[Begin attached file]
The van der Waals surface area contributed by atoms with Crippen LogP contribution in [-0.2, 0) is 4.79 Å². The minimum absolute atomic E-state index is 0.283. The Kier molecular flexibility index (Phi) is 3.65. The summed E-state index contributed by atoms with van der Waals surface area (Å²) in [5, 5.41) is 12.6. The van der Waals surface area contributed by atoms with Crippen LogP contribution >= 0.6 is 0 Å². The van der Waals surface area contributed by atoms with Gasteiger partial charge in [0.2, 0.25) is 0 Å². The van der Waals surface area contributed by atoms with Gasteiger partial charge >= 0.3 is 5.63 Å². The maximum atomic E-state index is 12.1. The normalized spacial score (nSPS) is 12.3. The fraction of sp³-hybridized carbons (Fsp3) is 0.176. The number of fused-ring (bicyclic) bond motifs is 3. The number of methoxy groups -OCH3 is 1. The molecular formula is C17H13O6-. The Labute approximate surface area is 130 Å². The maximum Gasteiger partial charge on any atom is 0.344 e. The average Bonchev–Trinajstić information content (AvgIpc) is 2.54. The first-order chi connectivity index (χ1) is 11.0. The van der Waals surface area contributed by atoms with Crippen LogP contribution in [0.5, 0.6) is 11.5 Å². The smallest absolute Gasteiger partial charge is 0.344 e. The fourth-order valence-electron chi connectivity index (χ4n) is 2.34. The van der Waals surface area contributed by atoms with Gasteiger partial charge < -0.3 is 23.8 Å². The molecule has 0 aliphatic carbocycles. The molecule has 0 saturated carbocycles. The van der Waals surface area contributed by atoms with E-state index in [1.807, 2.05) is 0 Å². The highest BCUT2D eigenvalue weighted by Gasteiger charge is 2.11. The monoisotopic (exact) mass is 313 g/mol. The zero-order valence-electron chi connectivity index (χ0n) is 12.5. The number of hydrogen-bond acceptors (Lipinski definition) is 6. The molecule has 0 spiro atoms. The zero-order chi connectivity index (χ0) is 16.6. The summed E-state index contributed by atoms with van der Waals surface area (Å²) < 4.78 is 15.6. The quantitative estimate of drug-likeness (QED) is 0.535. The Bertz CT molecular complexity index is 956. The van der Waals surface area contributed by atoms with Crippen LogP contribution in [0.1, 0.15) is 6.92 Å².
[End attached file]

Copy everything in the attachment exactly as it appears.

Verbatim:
The van der Waals surface area contributed by atoms with Crippen LogP contribution in [-0.2, 0) is 4.79 Å². The minimum absolute atomic E-state index is 0.283. The Kier molecular flexibility index (Phi) is 3.65. The summed E-state index contributed by atoms with van der Waals surface area (Å²) in [5, 5.41) is 12.6. The van der Waals surface area contributed by atoms with Crippen LogP contribution >= 0.6 is 0 Å². The van der Waals surface area contributed by atoms with Gasteiger partial charge in [0.2, 0.25) is 0 Å². The van der Waals surface area contributed by atoms with Gasteiger partial charge >= 0.3 is 5.63 Å². The maximum atomic E-state index is 12.1. The normalized spacial score (nSPS) is 12.3. The fraction of sp³-hybridized carbons (Fsp3) is 0.176. The number of fused-ring (bicyclic) bond motifs is 3. The number of methoxy groups -OCH3 is 1. The molecular formula is C17H13O6-. The Labute approximate surface area is 130 Å². The maximum Gasteiger partial charge on any atom is 0.344 e. The average Bonchev–Trinajstić information content (AvgIpc) is 2.54. The first-order chi connectivity index (χ1) is 11.0. The van der Waals surface area contributed by atoms with Crippen LogP contribution in [0.5, 0.6) is 11.5 Å². The smallest absolute Gasteiger partial charge is 0.344 e. The fourth-order valence-electron chi connectivity index (χ4n) is 2.34. The van der Waals surface area contributed by atoms with Gasteiger partial charge < -0.3 is 23.8 Å². The molecule has 0 aliphatic carbocycles. The molecule has 0 saturated carbocycles. The van der Waals surface area contributed by atoms with E-state index in [1.807, 2.05) is 0 Å². The highest BCUT2D eigenvalue weighted by Gasteiger charge is 2.11. The monoisotopic (exact) mass is 313 g/mol. The zero-order valence-electron chi connectivity index (χ0n) is 12.5. The number of hydrogen-bond acceptors (Lipinski definition) is 6. The molecule has 0 spiro atoms. The zero-order chi connectivity index (χ0) is 16.6. The summed E-state index contributed by atoms with van der Waals surface area (Å²) < 4.78 is 15.6. The quantitative estimate of drug-likeness (QED) is 0.535. The Bertz CT molecular complexity index is 956. The van der Waals surface area contributed by atoms with Crippen LogP contribution in [0.1, 0.15) is 6.92 Å².